Treating abnormal cells in the cervix 

You may need treatment if the results of your colposcopy show that there are abnormal cells in your cervix.

The abnormal cells will be removed, which usually involves removing an area of the cervix about the size of a finger tip.

The type of treatment depends on the number of abnormal cells in your cervix and how advanced the abnormalities are.

The aim is to remove the abnormal cells while minimising damage to healthy tissue. Treatment has about a 90% success rate.

Timing of treatment

It's often possible to have treatment at the same time as your colposcopy.

Some more intensive treatments can't be done on the same day as a colposcopy. Your colposcopist can discuss treatment options with you, and what each type of treatment involves.

Some available treatments are discussed below.

Large loop excision of the transformation zone

In the UK, large loop excision of the transformation zone (LLETZ) is the most common treatment for abnormal cervical cells. LLETZ is also known as loop diathermy, loop cone, loop biopsy or loop excision.

The “transformation zone” is the junction between the skin on the surface of your cervix and the delicate tissue that lines the birth canal at its entrance. This is the area where the majority of abnormalities occur and is where HPV creates changes to the cells.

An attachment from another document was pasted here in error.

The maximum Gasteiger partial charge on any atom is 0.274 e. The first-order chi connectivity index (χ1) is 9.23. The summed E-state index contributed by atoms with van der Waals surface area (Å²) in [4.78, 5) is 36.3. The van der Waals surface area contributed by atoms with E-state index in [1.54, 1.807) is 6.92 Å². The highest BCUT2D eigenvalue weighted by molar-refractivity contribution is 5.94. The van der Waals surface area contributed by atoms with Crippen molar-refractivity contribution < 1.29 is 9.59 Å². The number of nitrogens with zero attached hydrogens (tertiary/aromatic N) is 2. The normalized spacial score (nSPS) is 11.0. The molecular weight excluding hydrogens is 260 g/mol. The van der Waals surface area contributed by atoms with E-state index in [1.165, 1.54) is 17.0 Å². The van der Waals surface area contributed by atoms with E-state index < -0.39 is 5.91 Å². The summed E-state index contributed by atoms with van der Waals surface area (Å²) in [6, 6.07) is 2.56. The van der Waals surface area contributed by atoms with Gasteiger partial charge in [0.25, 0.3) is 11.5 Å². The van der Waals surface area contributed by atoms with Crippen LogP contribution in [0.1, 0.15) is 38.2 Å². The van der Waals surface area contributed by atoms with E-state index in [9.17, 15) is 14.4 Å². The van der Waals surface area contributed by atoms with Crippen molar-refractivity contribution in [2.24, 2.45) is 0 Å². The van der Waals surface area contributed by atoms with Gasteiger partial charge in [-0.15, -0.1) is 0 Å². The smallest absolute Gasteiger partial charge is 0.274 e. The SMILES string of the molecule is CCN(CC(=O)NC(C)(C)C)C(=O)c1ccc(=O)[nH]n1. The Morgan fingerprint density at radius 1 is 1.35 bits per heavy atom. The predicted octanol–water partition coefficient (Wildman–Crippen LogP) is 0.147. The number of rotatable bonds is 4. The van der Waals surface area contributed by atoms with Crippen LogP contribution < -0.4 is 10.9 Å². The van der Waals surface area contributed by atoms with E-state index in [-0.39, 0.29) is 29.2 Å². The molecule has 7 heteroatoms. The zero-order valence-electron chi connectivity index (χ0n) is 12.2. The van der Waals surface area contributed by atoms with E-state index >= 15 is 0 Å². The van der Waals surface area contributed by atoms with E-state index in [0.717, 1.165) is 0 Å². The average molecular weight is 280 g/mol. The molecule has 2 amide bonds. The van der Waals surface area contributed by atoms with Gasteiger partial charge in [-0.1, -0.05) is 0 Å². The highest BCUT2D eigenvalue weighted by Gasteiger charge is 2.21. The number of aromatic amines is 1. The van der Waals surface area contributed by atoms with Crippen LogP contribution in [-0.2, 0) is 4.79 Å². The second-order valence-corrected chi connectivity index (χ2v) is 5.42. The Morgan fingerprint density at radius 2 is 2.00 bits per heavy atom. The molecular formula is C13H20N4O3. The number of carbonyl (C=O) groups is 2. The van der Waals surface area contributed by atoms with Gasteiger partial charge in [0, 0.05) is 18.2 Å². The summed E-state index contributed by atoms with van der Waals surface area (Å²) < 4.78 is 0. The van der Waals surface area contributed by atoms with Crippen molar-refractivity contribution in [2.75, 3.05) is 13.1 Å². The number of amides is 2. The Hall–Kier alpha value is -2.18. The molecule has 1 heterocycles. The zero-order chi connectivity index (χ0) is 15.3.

LLETZ can be carried out at the same time as a colposcopy and involves removing the area of the cervix where abnormal cells are. This is done using a thin wire loop that's heated with an electric current.

LLETZ takes 5-10 minutes and is usually carried out as an outpatient procedure, which means you won't need to stay in hospital overnight. A local anaesthetic is usually injected into the cervix to numb the area. However, you may experience some mild pain, similar to period pain.

If a larger area of the cervix needs to be treated, the procedure will take longer and you may need a general anaesthetic.